If you had $1,000,000 and had to donate it to one charity, which would you choose and why?
Plan International. They work with children around the world empowering them through education and economic resiliency. Children are our future. I’ve sponsored children through Plan International for a number of years. Another organization very close to my heart is the Alternatives to Violence Project (AVP). AVP works nationally (in prisons, where I’ve facilitated this work for 10 years) and internationally (mostly in the community) to build community using an experiential methodology, to have participants learn new skills that lead to positive conflict resolution, and have fun while doing it. I’m hoping AVP Int’l. And Plan International will work together one day.
Who or what motivates you when you’re having a rough day or going through hard times?
What motivates me is my passion to be fully present to life, no matter what it brings. Being kind is really important to me, kind to others and kind to myself. My husband, John, motivates me every day to be the best person I can be.
A penguin walks through the door right now wearing a sombrero. What does he say and why is he here?
He is here to remind me that two of my favorite places I’ve visited are Alaska (just back from a two week vacation there) and Mexico (we visit Cabo San Lucas frequently). He says, “Where are you headed next?” Hmmm . . . Nepal, Australia, New Zealand???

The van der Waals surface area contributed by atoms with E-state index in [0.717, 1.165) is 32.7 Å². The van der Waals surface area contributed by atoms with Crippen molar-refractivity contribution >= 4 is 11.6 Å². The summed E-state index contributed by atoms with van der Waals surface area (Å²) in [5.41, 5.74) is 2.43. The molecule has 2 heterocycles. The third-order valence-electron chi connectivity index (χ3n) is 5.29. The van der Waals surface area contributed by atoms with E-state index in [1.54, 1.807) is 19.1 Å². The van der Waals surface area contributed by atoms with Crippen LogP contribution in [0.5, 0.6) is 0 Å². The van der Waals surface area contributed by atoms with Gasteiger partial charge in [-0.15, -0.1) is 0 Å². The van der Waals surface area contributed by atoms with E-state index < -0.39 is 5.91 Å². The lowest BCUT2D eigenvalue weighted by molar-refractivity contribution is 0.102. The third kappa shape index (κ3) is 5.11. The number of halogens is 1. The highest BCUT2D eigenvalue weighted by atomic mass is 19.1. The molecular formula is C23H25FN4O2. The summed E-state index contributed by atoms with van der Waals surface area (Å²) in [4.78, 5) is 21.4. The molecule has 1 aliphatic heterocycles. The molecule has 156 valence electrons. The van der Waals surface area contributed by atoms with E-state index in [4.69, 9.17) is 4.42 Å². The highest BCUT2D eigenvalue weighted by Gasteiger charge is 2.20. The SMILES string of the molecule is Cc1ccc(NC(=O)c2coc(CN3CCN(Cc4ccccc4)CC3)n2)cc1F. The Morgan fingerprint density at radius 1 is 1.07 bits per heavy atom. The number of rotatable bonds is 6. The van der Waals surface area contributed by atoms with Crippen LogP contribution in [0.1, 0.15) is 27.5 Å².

Mike’s Muse: 25 Facts
- President Jimmy Carter once told a joke during a speech to a Japanese audience which caused the audience to erupt in laughter. Impressed, he asked how the interpreter managed to get such a laugh. The interpreter admitted that he had said, “President Carter told a funny story. Everyone must laugh”
- Google sought out to make the most efficient teams by studying their employees. Named ‘Project Aristotle’ the research found Psychological Safety to be the most important factor in a successful team. That is an ability to take risk without fear of judgment from peers.
- The reason Top 40 has specifically forty singles is because standard jukebox machines held 40 songs at that time.
- Shigeru Miyamoto, creator of Super Mario Bros. and Donkey Kong, is not allowed to bike to work because his safety is too important to Nintendo.
- When a crow dies, the other crows investigate if there’s a threat where the death occurred, so they can avoid it in the future.
- They Might Be Giants (the band) used to dress up in disguise and
pretend to be a cover band of themselves called Sapphire Bullets and would open for themselves.